Randall Reilly is looking for four key elements from an acquisition according to Shibles: assets that provide complementary data sets; new capabilities that solve client pain points; businesses that bring in new cl ...
The application of big data analytics has already improved lives in innumerable ways. It has improved the way teachers instruct students, doctors diagnose and treat patients, lenders find creditworthy customers, financial service companies control money laundering and terrorist financing, and governments deliver services. It promises even more transformative benefits with self-driving cars and smart cities, and a host of other applications will drive fundamental improvements throughout society and the economy. Government policymakers have worked with developers and users of these advanced analytic techniques to promote and protect these publicly beneficial innovations, and they should continue to do so.
In many circumstances, current law and regulation provide an adequate framework for strong public protection. Most of the legal concerns that animate public discussions can be resolved through strong and vigorous enforcement of rules that apply to advanced and tradi ...
For years, the Securities and Exchange Commission (SEC) has been seeking an administrative agency exception that would enable it to use a subpoena to access email content stored remotely by third parties. But under current legal precedent, per a 2010 Sixth Circuit decision, United States v. Warshak, it has been precedent that this material should only be accessible with a search warrant.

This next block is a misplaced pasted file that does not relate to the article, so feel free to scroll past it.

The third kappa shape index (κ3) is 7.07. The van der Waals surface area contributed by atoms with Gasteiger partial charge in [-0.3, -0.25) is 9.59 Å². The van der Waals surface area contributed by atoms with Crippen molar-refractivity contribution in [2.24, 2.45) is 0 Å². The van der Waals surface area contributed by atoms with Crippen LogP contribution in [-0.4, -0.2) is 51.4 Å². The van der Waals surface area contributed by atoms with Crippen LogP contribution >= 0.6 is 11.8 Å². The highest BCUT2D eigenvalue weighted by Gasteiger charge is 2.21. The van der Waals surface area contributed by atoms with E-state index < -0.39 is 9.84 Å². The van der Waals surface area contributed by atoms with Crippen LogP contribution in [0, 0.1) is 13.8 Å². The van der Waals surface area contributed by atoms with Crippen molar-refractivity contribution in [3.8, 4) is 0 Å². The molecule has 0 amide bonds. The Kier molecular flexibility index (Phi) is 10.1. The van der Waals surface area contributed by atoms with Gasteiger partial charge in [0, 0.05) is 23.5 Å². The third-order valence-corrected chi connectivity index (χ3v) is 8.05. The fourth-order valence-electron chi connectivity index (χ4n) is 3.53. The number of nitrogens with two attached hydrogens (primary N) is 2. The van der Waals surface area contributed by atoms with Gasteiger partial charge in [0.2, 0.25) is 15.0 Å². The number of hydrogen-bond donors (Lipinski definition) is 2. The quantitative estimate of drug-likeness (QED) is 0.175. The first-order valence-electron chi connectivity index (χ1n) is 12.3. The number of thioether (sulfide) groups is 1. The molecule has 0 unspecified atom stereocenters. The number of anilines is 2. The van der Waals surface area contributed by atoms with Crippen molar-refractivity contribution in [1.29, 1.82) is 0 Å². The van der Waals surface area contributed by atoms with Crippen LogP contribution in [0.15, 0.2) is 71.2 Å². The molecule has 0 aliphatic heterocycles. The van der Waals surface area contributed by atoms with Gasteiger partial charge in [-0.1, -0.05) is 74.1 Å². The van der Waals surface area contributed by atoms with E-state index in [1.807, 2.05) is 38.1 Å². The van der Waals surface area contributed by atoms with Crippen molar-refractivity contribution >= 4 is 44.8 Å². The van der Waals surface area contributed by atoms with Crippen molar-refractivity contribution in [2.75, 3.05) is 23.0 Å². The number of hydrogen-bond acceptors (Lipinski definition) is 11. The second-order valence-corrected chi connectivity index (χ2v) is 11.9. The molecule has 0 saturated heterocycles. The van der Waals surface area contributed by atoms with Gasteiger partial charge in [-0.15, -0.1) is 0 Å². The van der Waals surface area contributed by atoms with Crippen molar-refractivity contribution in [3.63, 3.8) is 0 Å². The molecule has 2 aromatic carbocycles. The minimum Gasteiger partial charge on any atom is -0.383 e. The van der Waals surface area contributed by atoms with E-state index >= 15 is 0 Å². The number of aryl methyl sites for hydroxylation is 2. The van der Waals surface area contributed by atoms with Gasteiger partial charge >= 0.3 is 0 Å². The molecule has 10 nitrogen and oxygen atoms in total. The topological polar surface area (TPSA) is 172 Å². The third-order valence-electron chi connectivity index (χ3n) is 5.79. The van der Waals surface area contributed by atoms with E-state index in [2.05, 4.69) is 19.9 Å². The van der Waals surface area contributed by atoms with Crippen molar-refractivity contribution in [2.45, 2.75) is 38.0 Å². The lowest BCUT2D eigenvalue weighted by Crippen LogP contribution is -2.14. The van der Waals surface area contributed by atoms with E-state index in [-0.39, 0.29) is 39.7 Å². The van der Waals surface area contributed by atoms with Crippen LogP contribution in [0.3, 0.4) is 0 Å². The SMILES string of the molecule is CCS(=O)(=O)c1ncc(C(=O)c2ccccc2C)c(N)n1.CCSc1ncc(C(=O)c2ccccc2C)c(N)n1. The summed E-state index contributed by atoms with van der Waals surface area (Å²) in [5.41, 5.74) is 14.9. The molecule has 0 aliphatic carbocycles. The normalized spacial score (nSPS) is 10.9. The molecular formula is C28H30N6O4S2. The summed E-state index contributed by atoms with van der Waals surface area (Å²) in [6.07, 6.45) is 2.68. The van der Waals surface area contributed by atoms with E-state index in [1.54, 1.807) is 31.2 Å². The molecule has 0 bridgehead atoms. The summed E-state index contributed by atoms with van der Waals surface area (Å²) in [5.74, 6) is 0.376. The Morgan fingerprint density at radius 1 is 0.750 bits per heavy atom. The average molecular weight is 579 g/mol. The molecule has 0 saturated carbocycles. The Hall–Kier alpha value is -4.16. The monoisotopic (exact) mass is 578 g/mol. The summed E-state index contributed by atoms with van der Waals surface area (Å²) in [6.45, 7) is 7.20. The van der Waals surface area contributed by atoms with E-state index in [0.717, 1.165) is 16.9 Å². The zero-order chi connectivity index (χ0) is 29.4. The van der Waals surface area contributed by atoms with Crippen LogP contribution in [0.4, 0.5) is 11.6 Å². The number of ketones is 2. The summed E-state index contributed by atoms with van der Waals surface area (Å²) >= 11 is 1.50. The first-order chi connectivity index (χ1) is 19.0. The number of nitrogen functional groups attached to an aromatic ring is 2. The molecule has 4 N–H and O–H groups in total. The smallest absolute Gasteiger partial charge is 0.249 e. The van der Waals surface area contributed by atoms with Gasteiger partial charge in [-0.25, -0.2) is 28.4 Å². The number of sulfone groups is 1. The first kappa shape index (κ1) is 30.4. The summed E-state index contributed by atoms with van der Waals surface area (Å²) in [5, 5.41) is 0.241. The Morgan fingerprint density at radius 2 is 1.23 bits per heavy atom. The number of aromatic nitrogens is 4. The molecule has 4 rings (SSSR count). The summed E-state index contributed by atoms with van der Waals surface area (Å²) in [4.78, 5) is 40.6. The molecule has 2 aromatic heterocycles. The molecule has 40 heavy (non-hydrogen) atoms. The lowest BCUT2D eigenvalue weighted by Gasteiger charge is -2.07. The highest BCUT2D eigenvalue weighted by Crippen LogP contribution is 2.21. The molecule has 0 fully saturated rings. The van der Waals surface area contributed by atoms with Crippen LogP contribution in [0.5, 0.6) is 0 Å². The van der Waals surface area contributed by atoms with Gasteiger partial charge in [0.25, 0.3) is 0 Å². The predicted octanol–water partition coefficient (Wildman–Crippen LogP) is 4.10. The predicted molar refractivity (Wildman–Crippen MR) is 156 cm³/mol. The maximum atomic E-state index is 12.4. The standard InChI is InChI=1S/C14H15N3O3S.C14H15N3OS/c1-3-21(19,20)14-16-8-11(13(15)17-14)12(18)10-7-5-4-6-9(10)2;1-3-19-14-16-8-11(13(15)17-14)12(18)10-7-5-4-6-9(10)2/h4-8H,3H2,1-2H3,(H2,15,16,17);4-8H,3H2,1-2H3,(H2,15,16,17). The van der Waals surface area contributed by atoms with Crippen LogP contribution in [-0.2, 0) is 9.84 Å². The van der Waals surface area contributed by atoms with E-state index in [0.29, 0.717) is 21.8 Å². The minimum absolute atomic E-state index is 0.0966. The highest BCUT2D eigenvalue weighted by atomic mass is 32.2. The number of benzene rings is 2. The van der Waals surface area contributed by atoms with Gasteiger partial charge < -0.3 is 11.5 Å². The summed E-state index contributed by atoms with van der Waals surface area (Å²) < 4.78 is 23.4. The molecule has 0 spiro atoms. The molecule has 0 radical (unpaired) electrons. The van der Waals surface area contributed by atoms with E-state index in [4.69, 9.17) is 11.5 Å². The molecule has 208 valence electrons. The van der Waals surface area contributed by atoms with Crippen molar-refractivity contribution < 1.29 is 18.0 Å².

The SEC continues to seek expanded authority, and they question the application of this warrant requirement to civil agencies. In February, they issued a subpoena to Yahoo to access a user’s email, where the account was owned by a defendant in a securities fraud case. Yahoo has rightly challenged this action, and the case, Securities and Exchange Commission v. North Star Finance LLC, represents a landmark dispute regarding the government efforts to obtain email content in a civil case with just a subpoena to an email service provider.
Unlike a warrant based upon pro ...
On Friday, the U.S. Department of Justice filed a petition seeking the Supreme Court to consider an ongoing legal case about access to data stored overseas. But the courts are powerless to craft a balanced policy for law enforcement access to data stored abroad. Only Congress can do it.
I met the playwright David Ives last week. He had a Broadway hit a couple years ago with the play Venus in Fur, but he's probably better known now for his adaptations of old French farces and a very funny collection of one-act plays called All in the Timing.
Technology companies are increasingly challenged by requests by law enforcement to access data stored outside the U.S. This issue came to a head in July 2016, when the Second Circuit Court of Appeals ruled against the U.S. Government in the case Microsoft v. United States, stating that the government cannot compel Microsoft, or other companies, to turn over customer emails stored on servers outside the United States. The Department of Justice (DOJ) is expected to appeal this decision, and various other cases are making their way through the courts.